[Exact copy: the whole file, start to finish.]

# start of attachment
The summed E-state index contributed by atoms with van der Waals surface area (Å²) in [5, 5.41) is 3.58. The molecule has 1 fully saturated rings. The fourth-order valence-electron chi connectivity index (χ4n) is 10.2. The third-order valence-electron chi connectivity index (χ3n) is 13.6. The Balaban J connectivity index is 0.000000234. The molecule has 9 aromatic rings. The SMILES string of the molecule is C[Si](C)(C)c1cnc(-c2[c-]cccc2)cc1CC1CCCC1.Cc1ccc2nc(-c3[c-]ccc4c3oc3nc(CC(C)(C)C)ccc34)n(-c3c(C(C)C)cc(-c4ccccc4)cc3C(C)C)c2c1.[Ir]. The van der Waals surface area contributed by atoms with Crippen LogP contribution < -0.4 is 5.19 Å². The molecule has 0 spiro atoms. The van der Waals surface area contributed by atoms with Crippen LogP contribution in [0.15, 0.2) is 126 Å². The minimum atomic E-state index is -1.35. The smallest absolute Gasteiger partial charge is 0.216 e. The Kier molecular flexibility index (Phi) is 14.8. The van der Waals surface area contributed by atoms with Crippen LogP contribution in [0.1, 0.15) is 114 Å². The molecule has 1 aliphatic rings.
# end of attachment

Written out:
The summed E-state index contributed by atoms with van der Waals surface area (Å²) in [5, 5.41) is 3.58. The molecule has 1 fully saturated rings. The fourth-order valence-electron chi connectivity index (χ4n) is 10.2. The third-order valence-electron chi connectivity index (χ3n) is 13.6. The Balaban J connectivity index is 0.000000234. The molecule has 9 aromatic rings. The SMILES string of the molecule is C[Si](C)(C)c1cnc(-c2[c-]cccc2)cc1CC1CCCC1.Cc1ccc2nc(-c3[c-]ccc4c3oc3nc(CC(C)(C)C)ccc34)n(-c3c(C(C)C)cc(-c4ccccc4)cc3C(C)C)c2c1.[Ir]. The van der Waals surface area contributed by atoms with Crippen LogP contribution < -0.4 is 5.19 Å². The molecule has 0 spiro atoms. The van der Waals surface area contributed by atoms with Crippen LogP contribution in [0.15, 0.2) is 126 Å². The minimum atomic E-state index is -1.35. The smallest absolute Gasteiger partial charge is 0.216 e. The Kier molecular flexibility index (Phi) is 14.8. The van der Waals surface area contributed by atoms with Crippen LogP contribution in [0.1, 0.15) is 114 Å². The molecule has 1 aliphatic rings.